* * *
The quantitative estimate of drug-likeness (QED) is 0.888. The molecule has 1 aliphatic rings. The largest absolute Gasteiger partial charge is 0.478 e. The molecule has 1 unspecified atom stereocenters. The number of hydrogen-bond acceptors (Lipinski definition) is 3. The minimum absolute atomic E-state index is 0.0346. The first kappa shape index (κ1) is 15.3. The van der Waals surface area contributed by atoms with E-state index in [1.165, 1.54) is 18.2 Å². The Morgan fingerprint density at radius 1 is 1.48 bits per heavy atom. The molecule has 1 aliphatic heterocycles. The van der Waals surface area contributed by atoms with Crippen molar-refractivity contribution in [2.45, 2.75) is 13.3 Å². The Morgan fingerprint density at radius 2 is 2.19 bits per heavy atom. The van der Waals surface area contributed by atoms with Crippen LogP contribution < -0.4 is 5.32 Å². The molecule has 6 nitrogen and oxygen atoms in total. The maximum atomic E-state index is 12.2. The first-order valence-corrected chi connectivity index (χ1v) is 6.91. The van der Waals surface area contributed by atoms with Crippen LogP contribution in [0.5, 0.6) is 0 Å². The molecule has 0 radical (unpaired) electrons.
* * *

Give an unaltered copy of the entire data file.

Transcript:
The quantitative estimate of drug-likeness (QED) is 0.888. The molecule has 1 aliphatic rings. The largest absolute Gasteiger partial charge is 0.478 e. The molecule has 1 unspecified atom stereocenters. The number of hydrogen-bond acceptors (Lipinski definition) is 3. The minimum absolute atomic E-state index is 0.0346. The first kappa shape index (κ1) is 15.3. The van der Waals surface area contributed by atoms with E-state index in [1.165, 1.54) is 18.2 Å². The Morgan fingerprint density at radius 1 is 1.48 bits per heavy atom. The molecule has 1 aliphatic heterocycles. The van der Waals surface area contributed by atoms with Crippen molar-refractivity contribution in [2.45, 2.75) is 13.3 Å². The Morgan fingerprint density at radius 2 is 2.19 bits per heavy atom. The van der Waals surface area contributed by atoms with Crippen LogP contribution < -0.4 is 5.32 Å². The molecule has 6 nitrogen and oxygen atoms in total. The maximum atomic E-state index is 12.2. The first-order valence-corrected chi connectivity index (χ1v) is 6.91. The van der Waals surface area contributed by atoms with Crippen LogP contribution in [0.5, 0.6) is 0 Å². The molecule has 0 radical (unpaired) electrons.